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Press watch: ‘Philanthropy is no alternative to paying tax’

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‘The brouhaha about George Osborne’s plan to cap tax relief for charitable giving is a textbook case of how ill-informed emotion can derail intelligent policy-making. The chancellor wants an annual limit of £50,000 or a quarter of the donor’s income, whichever is the greater. If we are to believe his critics, he is set on shutting down every benevolent institution from Oxfam to the Lancashire Hedgehog Care Trust ...

‘Mr Osborne’s motives are honourable. Faced with the need for swingeing spending cuts and tax increases to reduce the deficit, he thinks the wealthiest in society should contribute ...

‘Lost in all the wailing has been the simple insight that tax relief is public spending by another name. The deduction on my big-hearted gift to the Royal Opera House could otherwise be used to pay down the deficit or help build a new school – even to cut someone else’s tax bill.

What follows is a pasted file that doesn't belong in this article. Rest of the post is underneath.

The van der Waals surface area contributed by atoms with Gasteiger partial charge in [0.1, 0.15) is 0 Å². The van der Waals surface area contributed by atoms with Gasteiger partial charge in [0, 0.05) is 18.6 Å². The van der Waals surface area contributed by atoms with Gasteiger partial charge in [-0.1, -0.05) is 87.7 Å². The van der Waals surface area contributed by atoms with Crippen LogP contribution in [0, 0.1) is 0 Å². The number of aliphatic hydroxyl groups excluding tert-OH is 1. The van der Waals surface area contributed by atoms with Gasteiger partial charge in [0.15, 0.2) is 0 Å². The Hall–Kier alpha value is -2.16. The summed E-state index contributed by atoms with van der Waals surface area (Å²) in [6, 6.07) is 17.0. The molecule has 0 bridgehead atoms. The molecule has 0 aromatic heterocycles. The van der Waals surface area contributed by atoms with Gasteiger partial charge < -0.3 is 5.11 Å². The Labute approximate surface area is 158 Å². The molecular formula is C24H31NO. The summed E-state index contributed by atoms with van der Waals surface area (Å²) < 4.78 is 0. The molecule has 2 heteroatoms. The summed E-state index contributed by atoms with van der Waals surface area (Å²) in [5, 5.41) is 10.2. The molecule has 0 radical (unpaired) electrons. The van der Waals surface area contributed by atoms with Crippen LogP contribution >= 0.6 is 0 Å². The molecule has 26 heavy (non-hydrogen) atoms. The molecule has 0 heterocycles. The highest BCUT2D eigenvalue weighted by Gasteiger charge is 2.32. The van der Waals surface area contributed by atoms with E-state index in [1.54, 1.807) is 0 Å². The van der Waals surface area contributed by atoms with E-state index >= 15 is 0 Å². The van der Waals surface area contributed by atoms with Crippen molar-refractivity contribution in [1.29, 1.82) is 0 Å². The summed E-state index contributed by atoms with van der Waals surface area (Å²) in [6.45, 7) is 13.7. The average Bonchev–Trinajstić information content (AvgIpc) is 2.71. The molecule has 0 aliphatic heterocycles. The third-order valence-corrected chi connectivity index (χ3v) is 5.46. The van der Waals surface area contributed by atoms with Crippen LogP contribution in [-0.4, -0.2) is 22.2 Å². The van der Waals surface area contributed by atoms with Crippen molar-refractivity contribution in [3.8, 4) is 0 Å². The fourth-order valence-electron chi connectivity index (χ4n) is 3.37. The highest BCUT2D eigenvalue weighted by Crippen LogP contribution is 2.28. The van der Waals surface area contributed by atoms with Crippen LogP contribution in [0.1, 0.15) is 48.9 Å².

‘The case for entirely open-ended relief rests on the curious premise that charitable giving is invariably superior to public spending. What’s more, it assumes that rich philanthropists always make better choices than voters or elected politicians in deciding what counts as a deserving cause.’

Philip Stephens, Chief Political Commentator, Financial Times: 17 April 2012